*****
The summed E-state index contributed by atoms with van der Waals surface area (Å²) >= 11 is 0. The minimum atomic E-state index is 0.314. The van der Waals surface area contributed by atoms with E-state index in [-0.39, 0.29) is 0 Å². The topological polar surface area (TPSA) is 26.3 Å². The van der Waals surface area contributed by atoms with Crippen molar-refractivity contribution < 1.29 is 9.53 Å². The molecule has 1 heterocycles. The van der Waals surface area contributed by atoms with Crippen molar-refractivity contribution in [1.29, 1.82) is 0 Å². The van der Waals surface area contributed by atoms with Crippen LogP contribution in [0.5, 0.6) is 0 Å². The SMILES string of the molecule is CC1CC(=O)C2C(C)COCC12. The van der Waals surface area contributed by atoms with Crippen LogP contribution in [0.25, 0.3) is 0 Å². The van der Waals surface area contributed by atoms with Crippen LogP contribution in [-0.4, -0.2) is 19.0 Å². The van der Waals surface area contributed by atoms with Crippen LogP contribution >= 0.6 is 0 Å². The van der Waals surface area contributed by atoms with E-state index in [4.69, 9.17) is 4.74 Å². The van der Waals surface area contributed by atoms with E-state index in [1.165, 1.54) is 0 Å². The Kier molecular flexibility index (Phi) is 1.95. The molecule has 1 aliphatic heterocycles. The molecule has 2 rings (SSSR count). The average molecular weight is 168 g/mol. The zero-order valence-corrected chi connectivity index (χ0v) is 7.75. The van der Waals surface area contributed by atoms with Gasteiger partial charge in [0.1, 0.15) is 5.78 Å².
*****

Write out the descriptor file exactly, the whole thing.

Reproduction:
The summed E-state index contributed by atoms with van der Waals surface area (Å²) >= 11 is 0. The minimum atomic E-state index is 0.314. The van der Waals surface area contributed by atoms with E-state index in [-0.39, 0.29) is 0 Å². The topological polar surface area (TPSA) is 26.3 Å². The van der Waals surface area contributed by atoms with Crippen molar-refractivity contribution < 1.29 is 9.53 Å². The molecule has 1 heterocycles. The van der Waals surface area contributed by atoms with Crippen molar-refractivity contribution in [1.29, 1.82) is 0 Å². The van der Waals surface area contributed by atoms with Crippen LogP contribution in [0.5, 0.6) is 0 Å². The SMILES string of the molecule is CC1CC(=O)C2C(C)COCC12. The van der Waals surface area contributed by atoms with Crippen LogP contribution in [0.25, 0.3) is 0 Å². The van der Waals surface area contributed by atoms with Crippen LogP contribution in [-0.4, -0.2) is 19.0 Å². The van der Waals surface area contributed by atoms with Crippen LogP contribution >= 0.6 is 0 Å². The van der Waals surface area contributed by atoms with E-state index in [4.69, 9.17) is 4.74 Å². The van der Waals surface area contributed by atoms with E-state index in [1.165, 1.54) is 0 Å². The Kier molecular flexibility index (Phi) is 1.95. The molecule has 1 aliphatic heterocycles. The molecule has 2 rings (SSSR count). The average molecular weight is 168 g/mol. The zero-order valence-corrected chi connectivity index (χ0v) is 7.75. The van der Waals surface area contributed by atoms with Gasteiger partial charge in [0.1, 0.15) is 5.78 Å².